DOJ Gives Antitrust Blessing to Oracle-Sun Deal - Page 2

One of the key areas of concern for the DOJ apparently was licensing of Sun's ubiquitous networking software, Java. If the deal closes, Oracle will own the lion's share of the world's Web-based networking software-in millions of endpoint devices and in thousands of data centers and smaller IT systems.
Java works as well in handheld devices as it does in king-size enterprise servers and storage arrays; its influence on worldwide software development is huge.
All of Oracle's middleware runs on Java. More than 90 percent of the world's cell phones and connected portable devices use Java networking software to run on Web-based networks, and a growing percentage of the world's smart cards-an estimated 40 percent, according to IT research companies-use embedded Java chips to store personal, health and business information that can be accessed by card readers.
Java licensing is tricky to untangle, because up until November 2006, Java was a proprietary programming language owned in its entirety by Sun and licensed accordingly. From 1995 to 2006, Sun charged for licensing use of Java code and for affiliated services; now it gives away the code free of charge under a choice of open-source licenses, but still charges for implementation, ongoing maintenance and other services.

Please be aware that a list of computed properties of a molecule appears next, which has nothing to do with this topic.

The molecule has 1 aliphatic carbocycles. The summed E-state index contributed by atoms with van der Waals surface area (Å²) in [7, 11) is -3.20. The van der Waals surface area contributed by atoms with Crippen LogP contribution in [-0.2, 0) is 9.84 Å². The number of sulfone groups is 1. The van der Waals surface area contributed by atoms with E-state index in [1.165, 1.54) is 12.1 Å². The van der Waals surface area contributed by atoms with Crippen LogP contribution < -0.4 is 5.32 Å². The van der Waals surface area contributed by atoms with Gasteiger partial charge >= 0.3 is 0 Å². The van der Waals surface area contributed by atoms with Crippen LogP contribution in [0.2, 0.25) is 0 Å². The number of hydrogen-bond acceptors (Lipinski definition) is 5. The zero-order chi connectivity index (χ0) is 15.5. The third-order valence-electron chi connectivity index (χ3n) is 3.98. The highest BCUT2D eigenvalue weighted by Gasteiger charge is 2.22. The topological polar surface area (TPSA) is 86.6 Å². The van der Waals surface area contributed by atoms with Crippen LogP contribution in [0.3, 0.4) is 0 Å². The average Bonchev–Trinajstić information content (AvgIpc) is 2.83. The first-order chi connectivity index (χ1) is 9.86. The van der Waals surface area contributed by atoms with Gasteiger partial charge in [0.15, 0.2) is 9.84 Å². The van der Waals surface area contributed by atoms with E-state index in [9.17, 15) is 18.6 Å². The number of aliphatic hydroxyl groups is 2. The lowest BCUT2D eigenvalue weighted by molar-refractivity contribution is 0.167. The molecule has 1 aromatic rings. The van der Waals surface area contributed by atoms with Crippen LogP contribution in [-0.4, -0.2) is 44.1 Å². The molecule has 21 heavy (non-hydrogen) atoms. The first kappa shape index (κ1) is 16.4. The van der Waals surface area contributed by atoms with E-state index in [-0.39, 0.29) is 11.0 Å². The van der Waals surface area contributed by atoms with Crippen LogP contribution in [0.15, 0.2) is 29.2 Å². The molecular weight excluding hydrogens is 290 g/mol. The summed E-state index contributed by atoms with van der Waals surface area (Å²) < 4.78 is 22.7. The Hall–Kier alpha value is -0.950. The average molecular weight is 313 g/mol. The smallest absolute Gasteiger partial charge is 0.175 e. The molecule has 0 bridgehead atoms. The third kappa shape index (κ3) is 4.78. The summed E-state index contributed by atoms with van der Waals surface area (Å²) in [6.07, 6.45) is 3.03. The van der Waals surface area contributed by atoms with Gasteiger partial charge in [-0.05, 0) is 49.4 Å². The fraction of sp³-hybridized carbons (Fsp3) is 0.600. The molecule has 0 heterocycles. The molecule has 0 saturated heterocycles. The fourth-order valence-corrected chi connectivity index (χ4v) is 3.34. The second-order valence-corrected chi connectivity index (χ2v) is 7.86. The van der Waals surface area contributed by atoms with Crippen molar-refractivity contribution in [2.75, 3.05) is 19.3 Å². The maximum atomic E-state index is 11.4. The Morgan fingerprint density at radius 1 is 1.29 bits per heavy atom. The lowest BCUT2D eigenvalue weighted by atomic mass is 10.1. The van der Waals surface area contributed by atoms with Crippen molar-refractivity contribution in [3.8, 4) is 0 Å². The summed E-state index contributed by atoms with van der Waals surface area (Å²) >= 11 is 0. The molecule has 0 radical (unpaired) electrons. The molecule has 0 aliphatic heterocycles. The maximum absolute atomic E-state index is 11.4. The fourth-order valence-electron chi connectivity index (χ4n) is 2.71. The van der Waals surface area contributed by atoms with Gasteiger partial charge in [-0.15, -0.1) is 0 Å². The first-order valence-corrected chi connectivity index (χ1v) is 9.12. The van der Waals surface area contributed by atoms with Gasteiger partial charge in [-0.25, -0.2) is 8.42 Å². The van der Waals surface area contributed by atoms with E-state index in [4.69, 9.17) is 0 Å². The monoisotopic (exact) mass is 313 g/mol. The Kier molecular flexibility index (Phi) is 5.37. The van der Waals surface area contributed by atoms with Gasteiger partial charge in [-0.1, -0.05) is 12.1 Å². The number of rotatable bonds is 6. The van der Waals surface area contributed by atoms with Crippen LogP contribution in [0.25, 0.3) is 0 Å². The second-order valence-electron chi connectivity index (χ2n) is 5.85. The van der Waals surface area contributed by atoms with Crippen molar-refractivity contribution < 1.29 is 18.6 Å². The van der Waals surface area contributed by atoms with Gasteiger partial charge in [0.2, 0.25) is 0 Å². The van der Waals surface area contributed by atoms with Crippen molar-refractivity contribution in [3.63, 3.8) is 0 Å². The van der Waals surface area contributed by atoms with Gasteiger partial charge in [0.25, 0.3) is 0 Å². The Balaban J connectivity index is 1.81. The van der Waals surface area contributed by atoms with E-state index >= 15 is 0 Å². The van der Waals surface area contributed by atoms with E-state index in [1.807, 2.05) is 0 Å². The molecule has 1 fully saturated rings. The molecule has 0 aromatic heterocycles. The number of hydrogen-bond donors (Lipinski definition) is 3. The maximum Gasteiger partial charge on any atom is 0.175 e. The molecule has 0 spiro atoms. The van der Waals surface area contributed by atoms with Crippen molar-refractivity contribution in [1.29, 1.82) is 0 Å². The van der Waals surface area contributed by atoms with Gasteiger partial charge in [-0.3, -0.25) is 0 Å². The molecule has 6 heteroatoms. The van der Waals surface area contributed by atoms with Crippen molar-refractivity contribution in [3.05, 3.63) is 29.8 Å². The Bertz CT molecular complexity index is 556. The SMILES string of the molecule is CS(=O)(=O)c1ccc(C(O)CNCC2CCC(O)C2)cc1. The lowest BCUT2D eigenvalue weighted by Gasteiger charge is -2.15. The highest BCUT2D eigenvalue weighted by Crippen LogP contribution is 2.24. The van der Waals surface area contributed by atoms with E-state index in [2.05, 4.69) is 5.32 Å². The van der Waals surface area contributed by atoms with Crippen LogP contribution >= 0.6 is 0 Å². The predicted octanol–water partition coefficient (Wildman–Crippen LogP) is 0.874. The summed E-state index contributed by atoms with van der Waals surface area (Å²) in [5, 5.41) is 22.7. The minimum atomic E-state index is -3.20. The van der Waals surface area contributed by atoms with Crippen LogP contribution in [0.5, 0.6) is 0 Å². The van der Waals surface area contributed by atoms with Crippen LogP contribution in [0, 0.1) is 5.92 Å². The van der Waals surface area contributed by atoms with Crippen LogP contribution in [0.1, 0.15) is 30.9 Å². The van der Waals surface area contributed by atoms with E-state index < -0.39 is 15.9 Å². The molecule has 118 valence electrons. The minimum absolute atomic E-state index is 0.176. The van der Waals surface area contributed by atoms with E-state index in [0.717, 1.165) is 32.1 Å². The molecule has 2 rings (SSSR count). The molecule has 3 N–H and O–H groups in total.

At the time the merger was announced back in April, Ellison noted that "all of our middleware is based 100 percent on Java" and said his company has "invested more than anybody else in Java technology in terms of dollars over the years, and we intend to invest-and accelerate our investments-going forward."

Chris Preimesberger

Chris J. Preimesberger

Chris J. Preimesberger is Editor-in-Chief of eWEEK and responsible for all the publication's coverage. In his 15 years and more than 4,000 articles at eWEEK, he has distinguished himself in reporting...